Then I lay on my bed, browsing through my phone to allow my day to sink in. It was 4:47 a.m. when I got the notification from Facebook. Alexander Whelan accepted your friend request. Good man, I thought. I wanted to click into his page and maybe send a message but I was too tired, so I put my phone down and fell asleep. The next day I woke up around 12 p.m. I was running around and doing whatnot for about five hours during which I routinely checked my phone every three to five minutes but there was no message from Alex.
I decided to PM him while I was preparing dinner, heating up a Tesco soup and buttering two slices of brown bread. So I went to his Facebook page and that was when I saw the posts coming up on his wall.
R.I.P. Alex. My heart was broken when I heard the news, one person posted. R.I.P. Bro.
Have a good one on the other side, another message read. And many others.
It was 6:10 p.m., March 3. I learned from his Facebook that Alex had died that morning. There was an accident and he was sent to St. James’s Hospital and died there at 6:15 a.m.
I almost dropped the phone into my soup.
It wasn’t the first cyberdeath I’d experienced. But this one also took place in real life. Or did it? I spent the whole evening questioning the authenticity of this news. Could it be a prank played by Alex and his friends?
This was how I pictured the situation:
Alex: So I just met this girl. She is kind of cute.
Friend A: Oh yeah?
Alex: She is Chinese. Actually, I’m not sure. She said she’s from Tipp. But she looks Chinese and her name sounds Chinese.
Friend A: Well, if it looks like a duck and swims like a duck . . .
Alex: Hey! . . . Wait, she just added me on Facebook.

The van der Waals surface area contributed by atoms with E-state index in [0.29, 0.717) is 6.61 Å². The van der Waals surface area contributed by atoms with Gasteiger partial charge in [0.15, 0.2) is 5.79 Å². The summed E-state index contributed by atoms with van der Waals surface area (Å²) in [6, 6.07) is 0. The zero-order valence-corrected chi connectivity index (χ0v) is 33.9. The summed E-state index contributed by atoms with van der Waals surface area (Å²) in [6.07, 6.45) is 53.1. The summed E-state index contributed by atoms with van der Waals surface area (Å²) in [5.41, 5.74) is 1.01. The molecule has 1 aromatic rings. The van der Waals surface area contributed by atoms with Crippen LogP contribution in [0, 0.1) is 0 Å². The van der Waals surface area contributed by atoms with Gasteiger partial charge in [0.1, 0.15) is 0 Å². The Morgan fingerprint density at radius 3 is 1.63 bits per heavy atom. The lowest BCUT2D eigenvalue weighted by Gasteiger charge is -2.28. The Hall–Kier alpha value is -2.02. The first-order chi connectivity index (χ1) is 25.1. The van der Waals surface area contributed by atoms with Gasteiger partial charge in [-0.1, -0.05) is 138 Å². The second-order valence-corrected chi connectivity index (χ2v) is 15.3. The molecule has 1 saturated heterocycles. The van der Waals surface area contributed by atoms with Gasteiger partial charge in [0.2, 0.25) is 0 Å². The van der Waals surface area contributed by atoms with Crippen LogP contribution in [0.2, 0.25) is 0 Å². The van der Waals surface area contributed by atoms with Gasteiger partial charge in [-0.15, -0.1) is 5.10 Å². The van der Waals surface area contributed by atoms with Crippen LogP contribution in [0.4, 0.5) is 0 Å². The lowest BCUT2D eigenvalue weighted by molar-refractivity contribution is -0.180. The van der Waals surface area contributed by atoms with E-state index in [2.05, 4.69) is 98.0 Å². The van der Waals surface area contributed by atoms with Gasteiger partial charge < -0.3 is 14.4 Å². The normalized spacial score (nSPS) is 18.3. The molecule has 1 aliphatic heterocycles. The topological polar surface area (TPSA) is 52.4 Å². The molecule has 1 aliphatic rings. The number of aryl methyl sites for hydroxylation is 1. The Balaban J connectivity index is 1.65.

Friend A: Cool. Show me her profile photo.
(Alex shows his friend my profile photo.)
Friend A: Hmmm . . . I don’t know . . . You call this cute?
(Alex checks my profile photo.)
Alex: I don’t know . . . Maybe? Ah, never mind.
(Alex puts away his phone. They go drinking and then the gig is on, so they enjoy the music until very late in the evening. Afterwards, they go to a friend’s apartment to smoke some hash. It is around five in the morning when everybody is stoned and Alex cries out.)
Alex: Shit! I think I just accidently added her!
Friend B: Who?
Alex: This Chinese girl I met.
Friend B: You were in China? China has good food.
Friend C: The moon is coming to get us!
Alex: Shit. Shit. I can’t undo this now. What do I do?
Friend A: What are we gonna do? It’s the moon, man! Moon man is murdering the moon!
Friend B: Chill out. Watch me save your ass, loser!
(B takes out his phone and types.)
Friend B: Check your Facebook now, Alex.
(Alex takes his phone out and checks his Facebook. He laughs out loud hysterically.)
Friend A: What? Show us!
(A grabs Alex’s phone and reads out: R.I.P. Alex. My heart was broken when I heard the news.)
Friend A: Epic! Wait!
(A takes out his phone and started to post on Alex’s wall. Then friends C D E F join in.)
The more I thought about it, the more it felt plausible. In this case, Alex would still be alive. He might be a dick but he would be alive.
Here is the fundamental question: If you meet a guy who you sort of like and he turns out to be a dick, would you like him to remain, unapologetically, a dick and pretend he is dead, or would you prefer he is actually dead, but possibly a good guy?
Excerpted from “How I Fell in Love with the Well–Documented Life of Alex Whelan” from ELSEWHERE by Yan Ge. Copyright © 2023 by Yan Ge. Reprinted with permission of Scribner, a Division of Simon & Schuster, Inc.